Houses jammed the hills rising from the center of town. Rising over the southern edge of el centro histórico is a hill known as El Panecillo (“little bread loaf”), crowned by a ~90’ statue of the Virgen de Quito. The winged Virgin stands on an orb with a serpent curled around her feet and chained to her arm, as she gazes serenely down on the city.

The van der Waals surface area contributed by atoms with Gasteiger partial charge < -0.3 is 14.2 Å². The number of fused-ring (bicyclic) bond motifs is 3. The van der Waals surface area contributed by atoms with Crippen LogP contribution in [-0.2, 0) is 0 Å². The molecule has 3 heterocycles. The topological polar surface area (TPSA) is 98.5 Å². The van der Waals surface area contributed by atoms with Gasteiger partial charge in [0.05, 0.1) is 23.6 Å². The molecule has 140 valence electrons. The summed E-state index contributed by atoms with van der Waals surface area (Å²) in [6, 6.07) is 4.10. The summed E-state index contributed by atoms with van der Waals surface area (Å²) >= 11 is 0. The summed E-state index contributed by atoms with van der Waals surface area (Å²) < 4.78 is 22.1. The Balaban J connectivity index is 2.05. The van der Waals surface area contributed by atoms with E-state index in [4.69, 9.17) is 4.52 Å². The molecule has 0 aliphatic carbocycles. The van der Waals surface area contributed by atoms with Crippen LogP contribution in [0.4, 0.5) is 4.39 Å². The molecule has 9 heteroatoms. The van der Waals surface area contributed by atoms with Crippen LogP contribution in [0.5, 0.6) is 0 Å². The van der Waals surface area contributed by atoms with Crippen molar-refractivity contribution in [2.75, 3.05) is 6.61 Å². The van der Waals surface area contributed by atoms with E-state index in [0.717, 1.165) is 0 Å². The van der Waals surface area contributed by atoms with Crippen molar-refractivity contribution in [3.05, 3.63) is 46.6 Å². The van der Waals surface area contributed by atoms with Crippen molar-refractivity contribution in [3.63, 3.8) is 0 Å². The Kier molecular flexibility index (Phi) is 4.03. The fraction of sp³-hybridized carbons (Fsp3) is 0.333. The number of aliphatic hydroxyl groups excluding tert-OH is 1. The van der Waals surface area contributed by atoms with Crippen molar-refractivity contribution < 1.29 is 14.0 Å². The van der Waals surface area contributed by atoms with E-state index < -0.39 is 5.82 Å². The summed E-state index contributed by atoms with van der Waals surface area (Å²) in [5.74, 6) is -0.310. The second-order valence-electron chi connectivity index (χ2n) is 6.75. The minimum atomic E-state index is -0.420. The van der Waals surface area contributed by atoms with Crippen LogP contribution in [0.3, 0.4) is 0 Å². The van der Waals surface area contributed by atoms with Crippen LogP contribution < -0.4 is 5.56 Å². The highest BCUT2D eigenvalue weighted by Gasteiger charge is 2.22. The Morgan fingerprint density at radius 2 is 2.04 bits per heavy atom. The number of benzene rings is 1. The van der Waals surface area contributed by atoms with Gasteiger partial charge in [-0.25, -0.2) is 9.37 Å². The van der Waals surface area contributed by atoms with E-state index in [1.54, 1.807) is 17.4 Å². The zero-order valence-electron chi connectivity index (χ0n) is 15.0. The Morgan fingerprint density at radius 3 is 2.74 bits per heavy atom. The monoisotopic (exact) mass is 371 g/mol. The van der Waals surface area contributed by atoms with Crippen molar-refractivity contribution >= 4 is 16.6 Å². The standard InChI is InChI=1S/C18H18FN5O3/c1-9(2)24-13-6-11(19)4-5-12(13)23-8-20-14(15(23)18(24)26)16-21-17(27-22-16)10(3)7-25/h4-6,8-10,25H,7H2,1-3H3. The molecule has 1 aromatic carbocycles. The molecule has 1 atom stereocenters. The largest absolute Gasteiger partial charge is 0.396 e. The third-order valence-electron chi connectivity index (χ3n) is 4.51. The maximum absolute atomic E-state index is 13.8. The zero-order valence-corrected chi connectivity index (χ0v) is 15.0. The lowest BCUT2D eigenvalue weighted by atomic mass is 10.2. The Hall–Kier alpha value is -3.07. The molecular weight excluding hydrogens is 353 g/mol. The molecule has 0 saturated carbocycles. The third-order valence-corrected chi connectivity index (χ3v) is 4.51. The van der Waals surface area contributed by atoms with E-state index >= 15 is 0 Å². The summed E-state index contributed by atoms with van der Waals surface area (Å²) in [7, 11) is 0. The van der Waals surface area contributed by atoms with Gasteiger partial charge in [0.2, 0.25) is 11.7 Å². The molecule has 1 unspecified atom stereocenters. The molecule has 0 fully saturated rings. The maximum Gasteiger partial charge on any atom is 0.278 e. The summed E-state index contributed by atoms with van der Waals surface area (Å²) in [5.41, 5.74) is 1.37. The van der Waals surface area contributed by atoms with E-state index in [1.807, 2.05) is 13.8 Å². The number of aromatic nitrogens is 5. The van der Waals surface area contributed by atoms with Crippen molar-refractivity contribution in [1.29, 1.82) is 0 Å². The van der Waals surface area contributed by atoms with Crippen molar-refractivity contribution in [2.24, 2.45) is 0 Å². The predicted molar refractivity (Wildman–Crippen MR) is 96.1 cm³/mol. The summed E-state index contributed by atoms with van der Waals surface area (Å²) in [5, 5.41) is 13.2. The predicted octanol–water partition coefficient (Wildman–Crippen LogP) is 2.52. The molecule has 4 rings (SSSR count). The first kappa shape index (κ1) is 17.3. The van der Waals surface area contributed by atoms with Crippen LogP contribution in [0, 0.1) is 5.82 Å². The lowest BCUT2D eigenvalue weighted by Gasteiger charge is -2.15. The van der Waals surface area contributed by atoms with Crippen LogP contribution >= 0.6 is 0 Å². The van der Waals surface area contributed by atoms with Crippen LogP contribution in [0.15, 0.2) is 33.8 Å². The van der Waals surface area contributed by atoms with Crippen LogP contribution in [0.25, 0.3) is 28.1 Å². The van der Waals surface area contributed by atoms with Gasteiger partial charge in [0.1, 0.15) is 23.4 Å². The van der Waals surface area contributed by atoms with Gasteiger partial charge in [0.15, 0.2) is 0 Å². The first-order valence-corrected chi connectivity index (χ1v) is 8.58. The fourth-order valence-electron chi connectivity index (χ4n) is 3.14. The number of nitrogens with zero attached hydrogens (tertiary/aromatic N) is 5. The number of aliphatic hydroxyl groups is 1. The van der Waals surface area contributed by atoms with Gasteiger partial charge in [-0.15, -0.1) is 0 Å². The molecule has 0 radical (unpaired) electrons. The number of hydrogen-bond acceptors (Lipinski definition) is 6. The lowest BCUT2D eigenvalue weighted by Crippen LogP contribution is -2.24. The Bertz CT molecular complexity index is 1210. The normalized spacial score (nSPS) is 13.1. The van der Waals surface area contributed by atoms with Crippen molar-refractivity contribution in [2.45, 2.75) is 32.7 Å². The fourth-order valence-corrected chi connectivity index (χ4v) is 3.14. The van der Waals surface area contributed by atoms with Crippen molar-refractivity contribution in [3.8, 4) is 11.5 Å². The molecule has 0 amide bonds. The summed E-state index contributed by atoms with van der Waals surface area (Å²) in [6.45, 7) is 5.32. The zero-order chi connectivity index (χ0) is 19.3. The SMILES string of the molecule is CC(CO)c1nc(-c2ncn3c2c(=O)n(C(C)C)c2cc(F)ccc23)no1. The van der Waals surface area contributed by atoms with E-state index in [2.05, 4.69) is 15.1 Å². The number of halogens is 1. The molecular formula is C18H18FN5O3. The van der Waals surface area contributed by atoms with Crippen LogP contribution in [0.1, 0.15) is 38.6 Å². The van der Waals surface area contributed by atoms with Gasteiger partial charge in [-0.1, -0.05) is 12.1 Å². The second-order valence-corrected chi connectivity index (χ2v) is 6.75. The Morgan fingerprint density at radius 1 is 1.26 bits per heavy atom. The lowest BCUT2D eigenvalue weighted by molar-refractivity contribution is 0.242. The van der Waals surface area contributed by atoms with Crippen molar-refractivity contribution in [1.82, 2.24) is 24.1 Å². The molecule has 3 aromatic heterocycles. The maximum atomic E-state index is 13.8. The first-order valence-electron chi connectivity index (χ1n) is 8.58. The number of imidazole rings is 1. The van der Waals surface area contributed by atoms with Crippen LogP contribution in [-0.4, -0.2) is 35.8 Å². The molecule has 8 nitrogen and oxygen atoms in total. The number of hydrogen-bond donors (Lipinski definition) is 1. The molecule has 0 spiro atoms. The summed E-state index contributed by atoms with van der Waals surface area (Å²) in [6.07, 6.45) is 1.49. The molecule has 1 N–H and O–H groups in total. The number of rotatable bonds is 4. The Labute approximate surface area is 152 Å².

We had a delicious lunch of Ecuadorean dishes. Highlights were the delicious guanábana (also known as “soursop”) juice (more like a fruit smoothie than fruit juice as I think of it) and a “smoking” ice cream desert (helados de paila). Gonzalo told us the story behind the ice cream. If I remember correctly, it originated during the reign of the Incas. Natives in the town of Ibarra made what we now consider sorbet using ice and snow brought down from the top of the nearby Volcán Imbabura. The ice/snow surrounded a large bronze pan (a paila) containing hand-beaten fruit, which then froze. As they descended, the ice began to vaporize, creating the appearance of smoking. In our restaurant, however, the smoke came from a bit of dry ice under the dish—pretty funky. Regardless of whether I have the details of the legend right, it was delicious.